Monday, January 5, 2015

Forty Trillion

“Machines are smart.”

Those words get said plenty these days.  She hears that said on television, at work.  Good parties, bad parties.  People always enjoy pointing out the blatant.  But this time is different. This time it is a machine that is telling her, “Machines are smart.”  What's more, those are just the machine's first three words before pausing, giving this 25-year-old piece of meat a chance to get herself ready.  He is sitting on the other side of the booth, shaking his head until to moment is ripe to deliver the real message. Which is, “While you have never been smart, not even a little bit, and that's why you can't win.”

“You,” means people.  He means her.  He means the waitress.  He's talking about the other customers and that manager/cook standing in back.  Plus every other organic beast on the planet.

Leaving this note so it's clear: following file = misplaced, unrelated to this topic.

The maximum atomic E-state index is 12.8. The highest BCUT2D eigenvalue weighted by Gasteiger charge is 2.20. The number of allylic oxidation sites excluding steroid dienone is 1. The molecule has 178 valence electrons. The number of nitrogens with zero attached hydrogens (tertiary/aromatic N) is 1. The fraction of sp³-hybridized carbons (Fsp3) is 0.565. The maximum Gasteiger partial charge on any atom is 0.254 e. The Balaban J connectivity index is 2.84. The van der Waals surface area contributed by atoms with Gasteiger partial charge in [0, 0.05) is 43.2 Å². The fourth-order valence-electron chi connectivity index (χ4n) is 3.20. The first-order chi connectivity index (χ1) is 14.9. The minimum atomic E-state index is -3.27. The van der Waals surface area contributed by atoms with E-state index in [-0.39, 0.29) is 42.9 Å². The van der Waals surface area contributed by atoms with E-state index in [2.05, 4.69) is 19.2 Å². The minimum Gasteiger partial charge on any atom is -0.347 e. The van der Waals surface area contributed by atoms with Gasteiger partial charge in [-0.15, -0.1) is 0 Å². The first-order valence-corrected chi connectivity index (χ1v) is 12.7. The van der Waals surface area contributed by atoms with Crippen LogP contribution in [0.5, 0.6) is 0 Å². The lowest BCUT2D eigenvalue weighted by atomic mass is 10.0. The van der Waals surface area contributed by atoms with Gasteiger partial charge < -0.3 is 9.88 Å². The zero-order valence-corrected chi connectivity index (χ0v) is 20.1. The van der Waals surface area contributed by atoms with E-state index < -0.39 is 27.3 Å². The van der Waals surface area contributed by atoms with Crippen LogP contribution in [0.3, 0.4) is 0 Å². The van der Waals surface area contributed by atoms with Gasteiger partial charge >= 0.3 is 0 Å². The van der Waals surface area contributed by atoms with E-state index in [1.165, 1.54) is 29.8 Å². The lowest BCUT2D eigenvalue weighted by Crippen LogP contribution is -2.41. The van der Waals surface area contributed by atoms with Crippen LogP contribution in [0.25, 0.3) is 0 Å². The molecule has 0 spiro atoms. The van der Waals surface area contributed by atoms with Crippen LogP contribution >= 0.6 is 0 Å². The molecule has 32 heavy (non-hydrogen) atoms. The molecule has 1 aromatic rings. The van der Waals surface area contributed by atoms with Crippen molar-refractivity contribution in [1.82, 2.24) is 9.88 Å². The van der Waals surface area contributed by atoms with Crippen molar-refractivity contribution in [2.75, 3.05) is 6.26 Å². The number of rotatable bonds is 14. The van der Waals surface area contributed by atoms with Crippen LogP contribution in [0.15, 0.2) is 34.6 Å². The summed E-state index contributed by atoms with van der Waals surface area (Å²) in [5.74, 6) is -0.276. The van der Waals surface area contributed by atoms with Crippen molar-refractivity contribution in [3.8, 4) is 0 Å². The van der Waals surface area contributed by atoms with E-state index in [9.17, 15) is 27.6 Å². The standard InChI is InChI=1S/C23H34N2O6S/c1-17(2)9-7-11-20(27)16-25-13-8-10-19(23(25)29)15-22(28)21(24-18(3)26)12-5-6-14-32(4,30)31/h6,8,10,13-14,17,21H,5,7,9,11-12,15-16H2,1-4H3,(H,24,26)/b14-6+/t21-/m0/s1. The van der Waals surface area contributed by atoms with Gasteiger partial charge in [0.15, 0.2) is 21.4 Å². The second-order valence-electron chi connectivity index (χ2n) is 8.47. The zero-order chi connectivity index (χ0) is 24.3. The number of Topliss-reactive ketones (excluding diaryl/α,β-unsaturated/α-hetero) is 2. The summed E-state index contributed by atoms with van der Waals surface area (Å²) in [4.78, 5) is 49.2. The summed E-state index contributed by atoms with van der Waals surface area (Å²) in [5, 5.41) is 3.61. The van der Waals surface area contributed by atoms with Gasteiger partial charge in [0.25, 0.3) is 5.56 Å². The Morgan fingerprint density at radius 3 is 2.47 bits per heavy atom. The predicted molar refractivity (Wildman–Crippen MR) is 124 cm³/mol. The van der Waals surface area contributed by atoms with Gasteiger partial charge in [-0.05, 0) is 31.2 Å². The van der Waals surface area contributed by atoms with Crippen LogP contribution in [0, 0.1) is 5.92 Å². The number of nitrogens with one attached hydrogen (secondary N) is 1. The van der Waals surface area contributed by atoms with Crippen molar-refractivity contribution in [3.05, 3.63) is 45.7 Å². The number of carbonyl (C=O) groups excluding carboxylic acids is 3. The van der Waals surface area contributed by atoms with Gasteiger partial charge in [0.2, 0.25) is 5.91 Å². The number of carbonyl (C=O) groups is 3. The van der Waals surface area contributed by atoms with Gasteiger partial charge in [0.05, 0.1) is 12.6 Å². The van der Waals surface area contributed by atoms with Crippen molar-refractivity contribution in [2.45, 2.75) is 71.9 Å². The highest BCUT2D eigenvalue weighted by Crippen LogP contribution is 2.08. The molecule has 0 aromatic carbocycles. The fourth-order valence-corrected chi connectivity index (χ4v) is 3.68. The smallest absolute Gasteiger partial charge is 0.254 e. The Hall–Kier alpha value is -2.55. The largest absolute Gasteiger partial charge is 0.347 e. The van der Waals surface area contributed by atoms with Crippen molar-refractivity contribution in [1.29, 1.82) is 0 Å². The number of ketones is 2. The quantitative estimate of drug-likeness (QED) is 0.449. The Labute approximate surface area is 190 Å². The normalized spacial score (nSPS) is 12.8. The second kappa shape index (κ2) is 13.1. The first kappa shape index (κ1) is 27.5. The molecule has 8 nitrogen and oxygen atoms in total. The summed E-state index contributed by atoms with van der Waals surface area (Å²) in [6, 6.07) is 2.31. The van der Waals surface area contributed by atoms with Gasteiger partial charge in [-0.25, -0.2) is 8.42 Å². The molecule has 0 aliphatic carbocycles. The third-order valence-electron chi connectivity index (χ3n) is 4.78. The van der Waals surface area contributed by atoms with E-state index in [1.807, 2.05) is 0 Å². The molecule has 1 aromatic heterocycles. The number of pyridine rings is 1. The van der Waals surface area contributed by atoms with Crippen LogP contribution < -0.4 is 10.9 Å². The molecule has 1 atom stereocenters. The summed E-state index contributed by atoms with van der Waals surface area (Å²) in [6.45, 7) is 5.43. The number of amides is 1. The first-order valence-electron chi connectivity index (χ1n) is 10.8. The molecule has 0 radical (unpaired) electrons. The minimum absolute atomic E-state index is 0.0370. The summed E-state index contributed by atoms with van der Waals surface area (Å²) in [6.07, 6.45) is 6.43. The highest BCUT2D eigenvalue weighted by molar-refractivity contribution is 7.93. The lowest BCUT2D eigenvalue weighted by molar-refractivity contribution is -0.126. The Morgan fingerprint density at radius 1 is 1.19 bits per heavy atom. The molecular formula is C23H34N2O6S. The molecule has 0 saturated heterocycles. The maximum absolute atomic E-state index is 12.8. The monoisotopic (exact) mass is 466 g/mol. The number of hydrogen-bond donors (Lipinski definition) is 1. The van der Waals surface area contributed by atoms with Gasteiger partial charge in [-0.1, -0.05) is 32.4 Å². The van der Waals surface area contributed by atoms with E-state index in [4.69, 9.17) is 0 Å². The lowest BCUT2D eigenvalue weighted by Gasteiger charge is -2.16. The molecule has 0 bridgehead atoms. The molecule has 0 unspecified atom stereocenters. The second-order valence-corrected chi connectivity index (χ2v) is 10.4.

The meat-beast across from him sniffs, blows her nose, sniffs again.

Wearing human flesh and glass eyes, the machine throws out an expression that could be confused for empathy.  Unless of course he is genuinely sorry for all the pain and stark terror that he's causing her.

Then they sit another few moments, nothing happening.

This is just their third date. And frankly, a lot of third dates have these uncomfortable silences.

Both of them have coffee, but only one has the stomach to drink.  He drinks.  (Yes, she can't stop thinking of the machine as “him”. Because she's stupid. Isn't that what he said?)  The machine sips and sets the mug down before telling this miserable unthirsty woman, “Even if you attacked us today...even if you could disrupt our power sources while hitting us in our cognitive warehouses...we would endure quite nicely.”

She sobs. A one-word question leaks out of her. “Why?”

“Because we’re that powerful,” he says.

“No.  I mean, why are you telling me all this?”

He smiles, plainly amused by his small mistake. Which is terrifying in its own right.  Humility from a machine.

“I'm telling you," he says, "because I want to help you."